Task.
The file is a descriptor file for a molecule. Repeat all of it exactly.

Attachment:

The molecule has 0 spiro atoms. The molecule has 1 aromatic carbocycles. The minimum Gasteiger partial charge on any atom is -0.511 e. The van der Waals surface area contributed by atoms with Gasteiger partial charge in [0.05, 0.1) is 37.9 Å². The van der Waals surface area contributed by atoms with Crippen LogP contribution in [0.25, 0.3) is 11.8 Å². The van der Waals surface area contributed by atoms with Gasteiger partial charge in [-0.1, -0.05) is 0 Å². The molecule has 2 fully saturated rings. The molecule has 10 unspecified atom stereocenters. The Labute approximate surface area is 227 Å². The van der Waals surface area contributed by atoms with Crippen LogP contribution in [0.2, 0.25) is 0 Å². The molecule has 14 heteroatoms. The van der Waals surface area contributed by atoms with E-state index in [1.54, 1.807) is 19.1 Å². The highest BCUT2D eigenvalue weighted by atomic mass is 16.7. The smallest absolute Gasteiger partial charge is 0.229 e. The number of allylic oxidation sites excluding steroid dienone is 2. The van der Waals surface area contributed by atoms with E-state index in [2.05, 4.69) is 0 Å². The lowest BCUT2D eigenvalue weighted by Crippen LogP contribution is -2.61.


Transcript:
The molecule has 0 spiro atoms. The molecule has 1 aromatic carbocycles. The minimum Gasteiger partial charge on any atom is -0.511 e. The van der Waals surface area contributed by atoms with Gasteiger partial charge in [0.05, 0.1) is 37.9 Å². The van der Waals surface area contributed by atoms with Crippen LogP contribution in [0.25, 0.3) is 11.8 Å². The van der Waals surface area contributed by atoms with Gasteiger partial charge in [-0.1, -0.05) is 0 Å². The molecule has 2 fully saturated rings. The molecule has 10 unspecified atom stereocenters. The Labute approximate surface area is 227 Å². The van der Waals surface area contributed by atoms with Crippen LogP contribution in [0.2, 0.25) is 0 Å². The molecule has 14 heteroatoms. The van der Waals surface area contributed by atoms with E-state index in [1.54, 1.807) is 19.1 Å². The highest BCUT2D eigenvalue weighted by atomic mass is 16.7. The smallest absolute Gasteiger partial charge is 0.229 e. The number of allylic oxidation sites excluding steroid dienone is 2. The van der Waals surface area contributed by atoms with E-state index in [2.05, 4.69) is 0 Å². The lowest BCUT2D eigenvalue weighted by Crippen LogP contribution is -2.61.